Using a Dictionary to go Deeper

When I first started teaching Bible study, I used Jen Wilkin’s Women Studying the Word to teach basic Bible study skills. One resource she highly recommends and one I kept encouraging women to use was a dictionary. Not a Greek or Hebrew dictionary. Just a plain old English dictionary.

Most of us will never learn Greek or Hebrew, but if you’re using a good word for word translation like ESV or NASB, you can be confident in using an English dictionary to look up the meanings of the words the translators have carefully chosen. And doing this can lead to even deeper study and more penetrating application. Let me give you an example. Consider this verse from Ephesians:

“Let all bitterness and wrath and anger and clamor and slander be put away from you, along with all malice.”

Ephesians 4:31

If I put you on the spot and asked you to define malice could you do it? Sometimes we assume we know what words mean when we really don’t. As a result, we may read through the list of sins in this verse too quickly, thinking most of them don’t apply to us. Malice? Me? I don’t think so.

So let’s look it up in the dictionary. Malice is the desire to inflict injury, harm or suffering on another either because of a hostile impulse or out of deap seated meanness.

Now that we have a thorough definition of the word, we can go back and expand on what Paul is getting at. Paul is asking us here to put away any desire in our hearts to inflict harm or suffering on another person. Now, we may have no desire to physically harm someone else, but let’s ask some questions that may cut a little deeper.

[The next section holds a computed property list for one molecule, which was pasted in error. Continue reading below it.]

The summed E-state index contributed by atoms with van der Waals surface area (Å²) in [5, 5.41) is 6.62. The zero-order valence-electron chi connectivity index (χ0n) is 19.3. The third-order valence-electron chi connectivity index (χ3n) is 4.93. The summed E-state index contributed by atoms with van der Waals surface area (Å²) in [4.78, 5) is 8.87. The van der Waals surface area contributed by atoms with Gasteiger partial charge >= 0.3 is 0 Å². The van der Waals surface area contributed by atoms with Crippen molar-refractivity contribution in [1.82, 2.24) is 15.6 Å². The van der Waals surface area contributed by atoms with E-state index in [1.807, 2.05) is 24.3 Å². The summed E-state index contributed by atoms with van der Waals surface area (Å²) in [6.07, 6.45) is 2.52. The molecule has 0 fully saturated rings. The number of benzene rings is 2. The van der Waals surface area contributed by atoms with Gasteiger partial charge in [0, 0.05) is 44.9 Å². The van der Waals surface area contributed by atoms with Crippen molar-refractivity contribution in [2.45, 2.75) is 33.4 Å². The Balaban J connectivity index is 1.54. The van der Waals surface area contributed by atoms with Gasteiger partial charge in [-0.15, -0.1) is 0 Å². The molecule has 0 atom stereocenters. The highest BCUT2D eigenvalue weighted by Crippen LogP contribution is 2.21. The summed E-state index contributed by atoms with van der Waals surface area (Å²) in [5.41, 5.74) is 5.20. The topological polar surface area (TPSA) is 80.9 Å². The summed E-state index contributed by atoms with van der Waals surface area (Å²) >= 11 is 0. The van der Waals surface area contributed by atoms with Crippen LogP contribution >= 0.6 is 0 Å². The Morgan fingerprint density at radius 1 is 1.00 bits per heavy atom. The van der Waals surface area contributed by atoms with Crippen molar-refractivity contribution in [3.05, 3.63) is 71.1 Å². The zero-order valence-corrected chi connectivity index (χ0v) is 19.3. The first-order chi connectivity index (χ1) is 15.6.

If you’ve been going through a string of afflictions, do you secretly wish your “seems-to-have-it-all” neighbor would experience their fair share?

As your peruse through your social media and see young perfectly toned thighs and stomachs, do you scoff and wish that someday they’ll experience the frustration of a menopausal body that stubbornly hangs onto every ounce of fat?

What about those with whom we disagree on politics or the way our culture is developing? Do you harbor unseen hatred towards them, hoping they’ll receive judgment, instead of imitating our Lord who said, “Forgive them, for they know not what they are doing.”

Malice seems to come in many shapes and sizes. Using a simple tool like an English dictionary allows us to slow down and ask sharper questions. And that helps us make even better application as we study the Word.

Now I think I’ll go look up the word clamor.

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